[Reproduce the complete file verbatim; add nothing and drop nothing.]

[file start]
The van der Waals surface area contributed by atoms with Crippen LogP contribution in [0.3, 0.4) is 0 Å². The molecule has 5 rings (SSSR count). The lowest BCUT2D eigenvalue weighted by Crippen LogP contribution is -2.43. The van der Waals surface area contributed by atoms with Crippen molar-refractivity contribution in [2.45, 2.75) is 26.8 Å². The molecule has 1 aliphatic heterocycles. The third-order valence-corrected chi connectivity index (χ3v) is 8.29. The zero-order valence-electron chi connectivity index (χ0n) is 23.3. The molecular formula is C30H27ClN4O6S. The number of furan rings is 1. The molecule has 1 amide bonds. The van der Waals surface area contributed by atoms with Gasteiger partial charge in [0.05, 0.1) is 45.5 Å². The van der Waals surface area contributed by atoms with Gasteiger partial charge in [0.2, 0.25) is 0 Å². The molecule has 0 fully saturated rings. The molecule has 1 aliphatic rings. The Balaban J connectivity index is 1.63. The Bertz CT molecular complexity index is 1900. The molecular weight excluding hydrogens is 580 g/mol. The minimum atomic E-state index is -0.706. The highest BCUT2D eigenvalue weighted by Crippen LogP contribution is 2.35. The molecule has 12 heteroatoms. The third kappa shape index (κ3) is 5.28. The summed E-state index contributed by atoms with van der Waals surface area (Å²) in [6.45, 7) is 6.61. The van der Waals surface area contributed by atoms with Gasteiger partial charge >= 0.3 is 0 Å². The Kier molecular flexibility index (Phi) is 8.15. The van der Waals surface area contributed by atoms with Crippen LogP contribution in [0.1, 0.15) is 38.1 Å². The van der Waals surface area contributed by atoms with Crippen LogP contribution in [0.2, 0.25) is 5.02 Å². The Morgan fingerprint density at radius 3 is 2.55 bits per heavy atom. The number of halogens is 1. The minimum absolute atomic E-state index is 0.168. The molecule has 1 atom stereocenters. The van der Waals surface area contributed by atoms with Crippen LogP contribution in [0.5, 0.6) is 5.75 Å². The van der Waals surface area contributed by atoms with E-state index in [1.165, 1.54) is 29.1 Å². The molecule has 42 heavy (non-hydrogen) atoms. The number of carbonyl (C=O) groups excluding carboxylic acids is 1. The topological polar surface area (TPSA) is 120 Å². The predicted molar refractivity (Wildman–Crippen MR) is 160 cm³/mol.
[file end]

The van der Waals surface area contributed by atoms with Crippen LogP contribution in [0.3, 0.4) is 0 Å². The molecule has 5 rings (SSSR count). The lowest BCUT2D eigenvalue weighted by Crippen LogP contribution is -2.43. The van der Waals surface area contributed by atoms with Crippen molar-refractivity contribution in [2.45, 2.75) is 26.8 Å². The molecule has 1 aliphatic heterocycles. The third-order valence-corrected chi connectivity index (χ3v) is 8.29. The zero-order valence-electron chi connectivity index (χ0n) is 23.3. The molecular formula is C30H27ClN4O6S. The number of furan rings is 1. The molecule has 1 amide bonds. The van der Waals surface area contributed by atoms with Gasteiger partial charge in [0.05, 0.1) is 45.5 Å². The van der Waals surface area contributed by atoms with Gasteiger partial charge in [0.2, 0.25) is 0 Å². The molecule has 0 fully saturated rings. The molecule has 1 aliphatic rings. The Balaban J connectivity index is 1.63. The Bertz CT molecular complexity index is 1900. The molecular weight excluding hydrogens is 580 g/mol. The minimum atomic E-state index is -0.706. The highest BCUT2D eigenvalue weighted by Crippen LogP contribution is 2.35. The molecule has 12 heteroatoms. The third kappa shape index (κ3) is 5.28. The summed E-state index contributed by atoms with van der Waals surface area (Å²) in [6.45, 7) is 6.61. The van der Waals surface area contributed by atoms with Gasteiger partial charge >= 0.3 is 0 Å². The Kier molecular flexibility index (Phi) is 8.15. The van der Waals surface area contributed by atoms with Crippen LogP contribution in [0.1, 0.15) is 38.1 Å². The van der Waals surface area contributed by atoms with Crippen LogP contribution in [0.2, 0.25) is 5.02 Å². The Morgan fingerprint density at radius 3 is 2.55 bits per heavy atom. The number of halogens is 1. The minimum absolute atomic E-state index is 0.168. The molecule has 1 atom stereocenters. The van der Waals surface area contributed by atoms with Crippen LogP contribution in [0.5, 0.6) is 5.75 Å². The van der Waals surface area contributed by atoms with E-state index in [1.165, 1.54) is 29.1 Å². The molecule has 42 heavy (non-hydrogen) atoms. The number of carbonyl (C=O) groups excluding carboxylic acids is 1. The topological polar surface area (TPSA) is 120 Å². The predicted molar refractivity (Wildman–Crippen MR) is 160 cm³/mol.